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What is Research and Development?

Posted by Mark Hemmer on 12/7/16 10:00 AM

RandD.jpg OneFire is transitioning into the Research & Development space. While you may be familiar the term, it may be less clear what R&D looks like as a service.  

Research & Development can take many forms, but the general premise is this: creating, improving, and innovating products and processes. In practice, it's innovation in action. For the enterprise, 'in practice' often proves problematic. The enterprise doesn't have the time, resources, or process in place to successfully run R&D projects. As a result, good ideas often remain exactly that - ideas. For a good idea to become a great product, service, or process, it needs structure. The enterprise can find that structure by partnering with an R&D company (like OneFire). 

If you're in charge of cultivating innovation in the enterprise, you're well aware of the day-to-day challenges that the machinations of the enterprise present. Often slow and wrapped in red tape, the enterprise can unwittingly stand in opposition to its own success.

If you're tasked with innovating, you've likely run into these problems:

Innovation happens too slowly 

When most people hear 'innovation,' they think speed. Facebook taking over the world. Uber suddenly disrupting the taxi industry. Netflix shutting off Blockbuster's lights. 'Innovation' is tied to ideas so powerful that they transform our way of life in two or three years. But the reality that innovators within the enterprise face is much different. It's slower. Being the incumbent in the present business and technology climate is a disadvantage. If you're a juggernaut, you have a gargantuan operation to oversee and keep on track. That leaves little room for risk, failure, or ideas that go against convention (read: innovation). As a result, innovation stagnates in the enterprise. Good ideas wilt and any R&D grinds to a halt, in the name of keeping the status quo alive.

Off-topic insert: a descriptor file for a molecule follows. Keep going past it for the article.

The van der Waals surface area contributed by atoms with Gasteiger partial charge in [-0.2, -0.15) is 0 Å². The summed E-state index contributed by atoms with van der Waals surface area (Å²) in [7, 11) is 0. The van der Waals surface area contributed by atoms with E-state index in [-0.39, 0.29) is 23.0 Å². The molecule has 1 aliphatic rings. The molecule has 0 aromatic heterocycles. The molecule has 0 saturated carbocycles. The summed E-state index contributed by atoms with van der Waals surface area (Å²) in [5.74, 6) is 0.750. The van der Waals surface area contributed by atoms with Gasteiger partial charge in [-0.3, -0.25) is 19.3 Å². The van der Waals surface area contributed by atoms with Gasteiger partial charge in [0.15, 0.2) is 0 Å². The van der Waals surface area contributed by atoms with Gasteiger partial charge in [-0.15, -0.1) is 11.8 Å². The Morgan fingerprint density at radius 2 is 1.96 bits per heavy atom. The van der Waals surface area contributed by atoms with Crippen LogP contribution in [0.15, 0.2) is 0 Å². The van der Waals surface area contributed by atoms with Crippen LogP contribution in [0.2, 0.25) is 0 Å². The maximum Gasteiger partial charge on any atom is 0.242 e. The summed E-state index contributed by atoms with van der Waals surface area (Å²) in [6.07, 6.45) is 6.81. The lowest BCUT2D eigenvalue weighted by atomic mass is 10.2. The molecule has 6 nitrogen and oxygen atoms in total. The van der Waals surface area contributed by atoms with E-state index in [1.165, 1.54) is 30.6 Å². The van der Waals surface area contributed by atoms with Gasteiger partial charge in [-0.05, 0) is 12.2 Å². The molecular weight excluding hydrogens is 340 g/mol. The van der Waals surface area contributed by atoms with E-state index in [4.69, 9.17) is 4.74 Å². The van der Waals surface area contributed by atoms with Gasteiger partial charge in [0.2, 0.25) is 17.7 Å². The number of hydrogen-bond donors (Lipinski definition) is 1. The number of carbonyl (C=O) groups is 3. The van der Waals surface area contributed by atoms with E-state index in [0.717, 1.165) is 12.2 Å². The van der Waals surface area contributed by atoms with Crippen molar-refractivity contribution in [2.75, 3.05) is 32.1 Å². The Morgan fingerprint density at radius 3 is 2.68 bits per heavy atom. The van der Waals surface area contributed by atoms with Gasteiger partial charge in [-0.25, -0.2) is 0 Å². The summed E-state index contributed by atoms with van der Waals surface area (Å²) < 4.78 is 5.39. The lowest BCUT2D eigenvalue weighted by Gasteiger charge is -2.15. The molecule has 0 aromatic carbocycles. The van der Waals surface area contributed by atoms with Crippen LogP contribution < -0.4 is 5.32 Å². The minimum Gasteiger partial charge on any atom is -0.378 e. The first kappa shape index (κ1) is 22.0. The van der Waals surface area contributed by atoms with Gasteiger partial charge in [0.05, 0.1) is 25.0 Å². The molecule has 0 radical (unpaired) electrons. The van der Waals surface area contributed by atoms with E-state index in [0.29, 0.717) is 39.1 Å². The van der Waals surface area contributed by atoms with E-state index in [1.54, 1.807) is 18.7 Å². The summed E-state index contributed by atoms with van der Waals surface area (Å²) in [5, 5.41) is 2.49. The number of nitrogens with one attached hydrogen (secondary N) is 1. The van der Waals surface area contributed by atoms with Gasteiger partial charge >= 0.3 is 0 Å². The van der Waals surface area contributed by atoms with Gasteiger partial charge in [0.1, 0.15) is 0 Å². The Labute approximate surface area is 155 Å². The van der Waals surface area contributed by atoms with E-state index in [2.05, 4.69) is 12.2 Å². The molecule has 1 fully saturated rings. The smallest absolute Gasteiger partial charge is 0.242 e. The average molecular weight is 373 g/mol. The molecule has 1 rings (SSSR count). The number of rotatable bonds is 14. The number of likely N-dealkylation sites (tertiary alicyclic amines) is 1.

How partnering with an R&D company helps: 

Partnering with an R&D company will speed innovation up. By pulling innovation into a workshop environment and putting it to a proven process, innovation keeps moving. With intense focus and a defined plan, good ideas can reach prototype in just days. 

Innovation costs too much 

Unsurprisingly, the various factors that ail innovation in the enterprise are connected. Because innovation is slow, it's also costly. Time really is money. When tasked with innovation for the enterprise, your budget might not match the weight of what needs to be accomplished. Innovation can be messy (especially when you're trying to do it against the grain in the enterprise). Projects may start with a generous budget, only to have it yanked away due to impatience or poor communication. Or, you may have an idea for innovation that gets stonewalled before it gets started. In either event, dollar signs consistently stand in the way of you doing your job effectively. That can be demoralizing and frustrating. Innovation needs resources and the enterprise often won't provide them. 

How partnering with an R&D company helps: 

With an Innovation Workshop, the cost is known and manageable. Instead of spending without an end in sight, partner with an R&D company and take control of your budget. Better direction and a reliable outcome will make your spend make more sense. 

Innovation has no support, no structure 

Another connection: little time and less budget = no support. To the enterprise, innovation can feel like agitation. The Way Things Have Always Been Done is a powerful force within business and when that's threatened or even questioned, there's pushback. Compounding the issue is the general disorganization that accompanies innovation. Without structure or a proven process, innovation struggles to gain traction and its opponents can point to that as confirmation that they're right in defending the status quo. If you're tasked with innovating in the enterprise, you know it all too well. You get the vague directive, but none of the necessary structure to help you deliver. That quickly derails even the best attempts at innovation. 

How partnering with an R&D company helps:

An R&D company brings a proven process and structure to the table. Instead innovation floating aimlessly, it is put to a process and a definitive result is reached. Partnering with an R&D company helps prioritize innovation and gives it the structure it needs.

Innovating in the enterprise needs speed, resources, and structure. Partnering with a Research and Development company gives you access to all three. Don't let great ideas fizzle out. Partner with an R&D company and capitalize on them. 

 

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